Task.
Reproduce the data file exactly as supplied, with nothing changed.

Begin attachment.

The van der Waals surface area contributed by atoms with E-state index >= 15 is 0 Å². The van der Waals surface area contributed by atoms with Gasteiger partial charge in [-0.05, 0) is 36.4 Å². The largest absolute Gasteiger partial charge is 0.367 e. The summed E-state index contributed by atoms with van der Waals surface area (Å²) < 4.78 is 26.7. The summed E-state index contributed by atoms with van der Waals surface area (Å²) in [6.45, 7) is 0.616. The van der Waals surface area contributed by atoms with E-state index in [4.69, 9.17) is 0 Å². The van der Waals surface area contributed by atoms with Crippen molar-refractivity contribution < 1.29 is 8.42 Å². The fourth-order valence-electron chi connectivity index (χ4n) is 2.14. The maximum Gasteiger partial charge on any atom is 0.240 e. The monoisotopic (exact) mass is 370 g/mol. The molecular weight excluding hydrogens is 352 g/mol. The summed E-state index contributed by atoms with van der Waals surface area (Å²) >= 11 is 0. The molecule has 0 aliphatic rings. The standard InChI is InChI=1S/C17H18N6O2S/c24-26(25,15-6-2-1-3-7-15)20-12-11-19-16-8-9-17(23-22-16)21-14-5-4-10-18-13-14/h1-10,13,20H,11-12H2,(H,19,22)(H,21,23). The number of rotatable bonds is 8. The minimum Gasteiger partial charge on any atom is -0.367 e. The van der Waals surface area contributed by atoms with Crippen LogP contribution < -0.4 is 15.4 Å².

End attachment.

The van der Waals surface area contributed by atoms with E-state index >= 15 is 0 Å². The van der Waals surface area contributed by atoms with Gasteiger partial charge in [-0.05, 0) is 36.4 Å². The largest absolute Gasteiger partial charge is 0.367 e. The summed E-state index contributed by atoms with van der Waals surface area (Å²) < 4.78 is 26.7. The summed E-state index contributed by atoms with van der Waals surface area (Å²) in [6.45, 7) is 0.616. The van der Waals surface area contributed by atoms with E-state index in [4.69, 9.17) is 0 Å². The van der Waals surface area contributed by atoms with Crippen molar-refractivity contribution < 1.29 is 8.42 Å². The fourth-order valence-electron chi connectivity index (χ4n) is 2.14. The maximum Gasteiger partial charge on any atom is 0.240 e. The monoisotopic (exact) mass is 370 g/mol. The molecular weight excluding hydrogens is 352 g/mol. The summed E-state index contributed by atoms with van der Waals surface area (Å²) >= 11 is 0. The molecule has 0 aliphatic rings. The standard InChI is InChI=1S/C17H18N6O2S/c24-26(25,15-6-2-1-3-7-15)20-12-11-19-16-8-9-17(23-22-16)21-14-5-4-10-18-13-14/h1-10,13,20H,11-12H2,(H,19,22)(H,21,23). The number of rotatable bonds is 8. The minimum Gasteiger partial charge on any atom is -0.367 e. The van der Waals surface area contributed by atoms with Crippen LogP contribution < -0.4 is 15.4 Å².